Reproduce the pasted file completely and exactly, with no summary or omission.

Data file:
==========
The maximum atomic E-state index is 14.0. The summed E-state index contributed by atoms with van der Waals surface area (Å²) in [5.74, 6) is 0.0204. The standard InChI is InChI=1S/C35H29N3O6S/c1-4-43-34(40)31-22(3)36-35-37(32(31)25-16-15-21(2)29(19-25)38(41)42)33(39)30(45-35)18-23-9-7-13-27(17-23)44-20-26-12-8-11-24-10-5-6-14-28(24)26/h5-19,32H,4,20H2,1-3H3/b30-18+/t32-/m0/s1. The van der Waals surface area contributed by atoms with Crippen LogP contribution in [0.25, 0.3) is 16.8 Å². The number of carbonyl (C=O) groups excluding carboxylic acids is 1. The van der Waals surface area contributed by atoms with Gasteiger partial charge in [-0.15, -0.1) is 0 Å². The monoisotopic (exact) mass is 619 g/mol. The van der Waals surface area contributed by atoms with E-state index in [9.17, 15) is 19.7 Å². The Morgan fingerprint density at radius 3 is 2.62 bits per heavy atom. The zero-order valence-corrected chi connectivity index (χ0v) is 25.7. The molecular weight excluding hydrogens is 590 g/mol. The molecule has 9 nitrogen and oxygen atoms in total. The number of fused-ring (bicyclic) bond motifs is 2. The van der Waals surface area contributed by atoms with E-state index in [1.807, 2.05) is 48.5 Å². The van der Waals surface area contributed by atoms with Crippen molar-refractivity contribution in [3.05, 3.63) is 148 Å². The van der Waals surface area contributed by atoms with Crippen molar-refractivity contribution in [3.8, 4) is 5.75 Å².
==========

The maximum atomic E-state index is 14.0. The summed E-state index contributed by atoms with van der Waals surface area (Å²) in [5.74, 6) is 0.0204. The standard InChI is InChI=1S/C35H29N3O6S/c1-4-43-34(40)31-22(3)36-35-37(32(31)25-16-15-21(2)29(19-25)38(41)42)33(39)30(45-35)18-23-9-7-13-27(17-23)44-20-26-12-8-11-24-10-5-6-14-28(24)26/h5-19,32H,4,20H2,1-3H3/b30-18+/t32-/m0/s1. The van der Waals surface area contributed by atoms with Crippen LogP contribution in [0.25, 0.3) is 16.8 Å². The number of carbonyl (C=O) groups excluding carboxylic acids is 1. The van der Waals surface area contributed by atoms with Gasteiger partial charge in [-0.15, -0.1) is 0 Å². The monoisotopic (exact) mass is 619 g/mol. The van der Waals surface area contributed by atoms with E-state index in [9.17, 15) is 19.7 Å². The Morgan fingerprint density at radius 3 is 2.62 bits per heavy atom. The zero-order valence-corrected chi connectivity index (χ0v) is 25.7. The molecular weight excluding hydrogens is 590 g/mol. The molecule has 9 nitrogen and oxygen atoms in total. The number of fused-ring (bicyclic) bond motifs is 2. The van der Waals surface area contributed by atoms with E-state index in [1.807, 2.05) is 48.5 Å². The van der Waals surface area contributed by atoms with Crippen molar-refractivity contribution in [3.05, 3.63) is 148 Å². The van der Waals surface area contributed by atoms with Crippen molar-refractivity contribution in [3.8, 4) is 5.75 Å².